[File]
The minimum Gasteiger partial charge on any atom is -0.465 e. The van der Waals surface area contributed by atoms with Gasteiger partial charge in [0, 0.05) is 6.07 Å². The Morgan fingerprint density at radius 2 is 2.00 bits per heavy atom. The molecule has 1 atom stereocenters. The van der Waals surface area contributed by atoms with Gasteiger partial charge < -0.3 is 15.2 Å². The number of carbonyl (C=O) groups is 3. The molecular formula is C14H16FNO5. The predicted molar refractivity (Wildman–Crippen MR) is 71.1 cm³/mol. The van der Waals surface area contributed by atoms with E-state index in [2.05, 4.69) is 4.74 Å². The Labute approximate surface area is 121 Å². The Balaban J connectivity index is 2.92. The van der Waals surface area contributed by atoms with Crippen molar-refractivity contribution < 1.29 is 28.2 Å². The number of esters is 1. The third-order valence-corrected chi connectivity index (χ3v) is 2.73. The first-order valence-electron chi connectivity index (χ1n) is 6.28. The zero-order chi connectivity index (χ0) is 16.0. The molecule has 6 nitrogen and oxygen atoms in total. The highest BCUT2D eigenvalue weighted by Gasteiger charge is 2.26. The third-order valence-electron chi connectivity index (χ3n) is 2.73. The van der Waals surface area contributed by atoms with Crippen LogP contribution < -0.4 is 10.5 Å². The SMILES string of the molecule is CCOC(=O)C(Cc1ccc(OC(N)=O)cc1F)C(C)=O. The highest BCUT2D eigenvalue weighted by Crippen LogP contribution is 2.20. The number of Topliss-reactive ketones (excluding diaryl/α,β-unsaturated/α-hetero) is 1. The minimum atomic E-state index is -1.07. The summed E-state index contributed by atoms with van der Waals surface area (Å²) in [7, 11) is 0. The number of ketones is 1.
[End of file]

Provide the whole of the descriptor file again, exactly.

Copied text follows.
The minimum Gasteiger partial charge on any atom is -0.465 e. The van der Waals surface area contributed by atoms with Gasteiger partial charge in [0, 0.05) is 6.07 Å². The Morgan fingerprint density at radius 2 is 2.00 bits per heavy atom. The molecule has 1 atom stereocenters. The van der Waals surface area contributed by atoms with Gasteiger partial charge < -0.3 is 15.2 Å². The number of carbonyl (C=O) groups is 3. The molecular formula is C14H16FNO5. The predicted molar refractivity (Wildman–Crippen MR) is 71.1 cm³/mol. The van der Waals surface area contributed by atoms with E-state index in [2.05, 4.69) is 4.74 Å². The Labute approximate surface area is 121 Å². The Balaban J connectivity index is 2.92. The van der Waals surface area contributed by atoms with Crippen molar-refractivity contribution < 1.29 is 28.2 Å². The number of esters is 1. The third-order valence-corrected chi connectivity index (χ3v) is 2.73. The first-order valence-electron chi connectivity index (χ1n) is 6.28. The zero-order chi connectivity index (χ0) is 16.0. The molecule has 6 nitrogen and oxygen atoms in total. The highest BCUT2D eigenvalue weighted by Gasteiger charge is 2.26. The third-order valence-electron chi connectivity index (χ3n) is 2.73. The van der Waals surface area contributed by atoms with Crippen LogP contribution < -0.4 is 10.5 Å². The SMILES string of the molecule is CCOC(=O)C(Cc1ccc(OC(N)=O)cc1F)C(C)=O. The highest BCUT2D eigenvalue weighted by Crippen LogP contribution is 2.20. The number of Topliss-reactive ketones (excluding diaryl/α,β-unsaturated/α-hetero) is 1. The minimum atomic E-state index is -1.07. The summed E-state index contributed by atoms with van der Waals surface area (Å²) in [7, 11) is 0. The number of ketones is 1.